skip to primary navigationskip to content
 

27.03.18 Ben Simons awarded Royal Society EP Abraham Research Professorship

last modified Apr 26, 2018 11:40 AM
In March the Royal Society announced the latest awards of coveted professorships to six world-class scientists, with Ben Simons of the Gurdon Institute among them

The Royal Society says: "These prestigious posts will provide long-term support for internationally recognised scientists of exceptional accomplishments from a range of diverse areas including biochemistry, genetics, mathematics, chemistry, developmental biology and physics."

The Royal Society Research Professorships are the Society's premier research awards and help release the best leading researchers from teaching and administration to allow them to focus on research.

Professor Benjamin Simons, University of Cambridge, receives the Royal Society EP Abraham Research Professorship, which is supported through the EP Abraham Cephalosporin Research Fund.

Simons has developed theoretical approaches to study quantum coherence phenomena in superconductors, disordered compounds, coupled matter-light systems and ultracold atomic gases. In biology, he has pioneered the application of quantitative methods to reveal common strategies of stem and progenitor cell fate in normal and cancerous tissues.

Professor Simons studies how principles of self-organisation and emergence provide predictive insights into cellular mechanisms of tissue development, and how these programmes become subverted during the transition to diseased states. In a multidisciplinary approach, his lab applies concepts and methods from statistical theory to uncover conserved patterns of cell fate.

*********

Watch Ben Simons describe his research in our YouTube video.

 

 

Studying development to understand disease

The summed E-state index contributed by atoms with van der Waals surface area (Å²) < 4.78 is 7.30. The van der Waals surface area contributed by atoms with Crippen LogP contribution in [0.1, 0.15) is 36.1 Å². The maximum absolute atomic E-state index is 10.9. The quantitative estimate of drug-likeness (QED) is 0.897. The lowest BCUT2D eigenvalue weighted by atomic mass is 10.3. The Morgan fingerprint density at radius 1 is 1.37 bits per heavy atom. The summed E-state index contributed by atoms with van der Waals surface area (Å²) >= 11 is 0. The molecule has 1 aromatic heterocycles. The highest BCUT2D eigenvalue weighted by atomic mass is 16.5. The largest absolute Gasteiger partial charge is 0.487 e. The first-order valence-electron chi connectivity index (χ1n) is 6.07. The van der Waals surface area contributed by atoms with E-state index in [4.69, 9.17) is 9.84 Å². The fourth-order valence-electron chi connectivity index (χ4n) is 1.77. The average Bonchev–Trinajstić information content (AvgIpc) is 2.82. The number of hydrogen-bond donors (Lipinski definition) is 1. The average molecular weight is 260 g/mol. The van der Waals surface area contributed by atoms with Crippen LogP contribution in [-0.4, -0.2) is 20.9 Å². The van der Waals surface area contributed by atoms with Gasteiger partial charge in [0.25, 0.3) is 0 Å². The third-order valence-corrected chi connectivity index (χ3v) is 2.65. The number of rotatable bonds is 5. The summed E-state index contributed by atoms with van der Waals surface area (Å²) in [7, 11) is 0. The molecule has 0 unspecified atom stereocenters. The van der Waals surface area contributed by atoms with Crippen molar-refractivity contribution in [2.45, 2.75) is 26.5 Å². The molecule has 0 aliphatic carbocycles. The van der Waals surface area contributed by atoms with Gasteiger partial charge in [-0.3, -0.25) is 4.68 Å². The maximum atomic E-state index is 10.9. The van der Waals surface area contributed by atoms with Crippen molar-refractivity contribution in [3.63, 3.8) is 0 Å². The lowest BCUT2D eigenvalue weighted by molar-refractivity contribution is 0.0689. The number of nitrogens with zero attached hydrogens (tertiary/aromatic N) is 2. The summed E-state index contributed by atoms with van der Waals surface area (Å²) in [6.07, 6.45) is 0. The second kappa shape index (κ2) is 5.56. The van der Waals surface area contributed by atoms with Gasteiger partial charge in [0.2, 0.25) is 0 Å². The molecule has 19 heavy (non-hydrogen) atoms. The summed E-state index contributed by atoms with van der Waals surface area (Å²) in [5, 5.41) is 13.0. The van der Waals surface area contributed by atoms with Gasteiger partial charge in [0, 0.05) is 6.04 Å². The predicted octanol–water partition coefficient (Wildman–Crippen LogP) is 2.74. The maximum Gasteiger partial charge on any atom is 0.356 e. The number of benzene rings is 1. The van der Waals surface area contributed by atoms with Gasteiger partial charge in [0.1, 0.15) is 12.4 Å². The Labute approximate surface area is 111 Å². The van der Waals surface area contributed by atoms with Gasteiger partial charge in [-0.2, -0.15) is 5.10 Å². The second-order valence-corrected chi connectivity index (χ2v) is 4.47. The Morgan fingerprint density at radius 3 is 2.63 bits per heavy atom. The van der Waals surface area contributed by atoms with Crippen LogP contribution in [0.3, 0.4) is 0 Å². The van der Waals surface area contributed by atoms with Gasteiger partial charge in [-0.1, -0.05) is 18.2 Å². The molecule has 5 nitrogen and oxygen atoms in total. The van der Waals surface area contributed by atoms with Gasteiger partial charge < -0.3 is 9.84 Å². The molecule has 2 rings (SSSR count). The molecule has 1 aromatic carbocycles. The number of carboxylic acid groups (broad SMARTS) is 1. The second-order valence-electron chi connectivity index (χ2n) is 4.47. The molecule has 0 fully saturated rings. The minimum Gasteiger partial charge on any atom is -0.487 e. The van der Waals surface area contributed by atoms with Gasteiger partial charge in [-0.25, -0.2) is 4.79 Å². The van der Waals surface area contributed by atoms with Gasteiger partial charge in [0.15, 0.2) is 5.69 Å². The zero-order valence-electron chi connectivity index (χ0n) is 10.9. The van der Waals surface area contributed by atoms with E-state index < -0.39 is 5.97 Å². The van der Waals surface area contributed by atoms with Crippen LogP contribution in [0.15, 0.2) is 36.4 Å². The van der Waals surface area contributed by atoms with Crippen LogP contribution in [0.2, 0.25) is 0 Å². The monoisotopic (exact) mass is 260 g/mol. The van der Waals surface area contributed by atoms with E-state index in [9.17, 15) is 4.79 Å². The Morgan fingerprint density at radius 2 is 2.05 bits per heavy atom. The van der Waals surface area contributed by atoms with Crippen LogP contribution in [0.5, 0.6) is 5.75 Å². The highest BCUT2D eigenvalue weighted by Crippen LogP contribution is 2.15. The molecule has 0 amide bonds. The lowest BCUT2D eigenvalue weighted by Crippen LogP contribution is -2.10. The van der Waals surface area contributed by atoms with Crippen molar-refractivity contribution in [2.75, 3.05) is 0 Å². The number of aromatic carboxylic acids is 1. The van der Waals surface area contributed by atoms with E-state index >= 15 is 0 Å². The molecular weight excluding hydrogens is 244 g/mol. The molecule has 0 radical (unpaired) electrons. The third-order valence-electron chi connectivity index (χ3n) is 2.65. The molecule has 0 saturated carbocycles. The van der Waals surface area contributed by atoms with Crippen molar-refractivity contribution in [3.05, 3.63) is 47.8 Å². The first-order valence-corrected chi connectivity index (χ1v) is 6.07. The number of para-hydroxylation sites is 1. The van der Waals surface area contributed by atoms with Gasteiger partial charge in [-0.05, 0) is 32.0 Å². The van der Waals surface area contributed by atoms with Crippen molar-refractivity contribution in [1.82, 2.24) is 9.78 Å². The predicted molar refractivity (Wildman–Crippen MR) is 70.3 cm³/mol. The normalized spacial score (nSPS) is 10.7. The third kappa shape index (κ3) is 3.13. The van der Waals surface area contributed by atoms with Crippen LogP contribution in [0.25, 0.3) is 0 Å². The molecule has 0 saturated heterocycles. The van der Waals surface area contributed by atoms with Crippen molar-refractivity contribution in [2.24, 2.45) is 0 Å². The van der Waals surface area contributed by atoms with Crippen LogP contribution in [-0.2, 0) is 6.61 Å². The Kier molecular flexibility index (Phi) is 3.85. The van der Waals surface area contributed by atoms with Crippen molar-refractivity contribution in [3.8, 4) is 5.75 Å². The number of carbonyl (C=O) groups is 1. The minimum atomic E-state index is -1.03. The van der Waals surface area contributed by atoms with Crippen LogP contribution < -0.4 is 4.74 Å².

The Gurdon Institute is funded by Wellcome and Cancer Research UK to study the biology of development, and how normal growth and maintenance go wrong in cancer and other diseases.

combinedLogo x3 trans2018

 

Share this

Immune Cell Dynamics Unfolded by Single-Cell Technologies

Chromatin Accessibility Impacts Transcriptional Reprogramming in Oocytes

Integrin α2 marks a niche of trophoblast progenitor cells in first trimester human placenta

Inhibition of the acetyltransferase NAT10 normalizes progeric and aging cells by rebalancing the Transportin-1 nuclear import pathway

SLAM-ITseq: Sequencing cell type-specific transcriptomes without cell sorting

SRSF3 maintains transcriptome integrity in oocytes by regulation of alternative splicing and transposable elements

scmap: projection of single-cell RNA-seq data across data sets

Single-cell transcriptomics reveals a new dynamical function of transcription factors during embryonic hematopoiesis

Map of synthetic rescue interactions for the Fanconi anemia DNA repair pathway identifies USP48

The developmental origin of brain tumours: a cellular and molecular framework

Bioinformatics challenges and perspectives when studying the effect of epigenetic modifications on alternative splicing

ATM orchestrates the DNA-damage response to counter toxic non-homologous end-joining at broken replication forks

Extracellular Forms of Aβ and Tau from iPSC Models of Alzheimer's Disease Disrupt Synaptic Plasticity

Combinational Treatment of Trichostatin A and Vitamin C Improves the Efficiency of Cloning Mice by Somatic Cell Nuclear Transfer

Predominant Asymmetrical Stem Cell Fate Outcome Limits the Rate of Niche Succession in Human Colonic Crypts

G9a regulates temporal preimplantation developmental program and lineage segregation in blastocyst

Link to full list on PubMed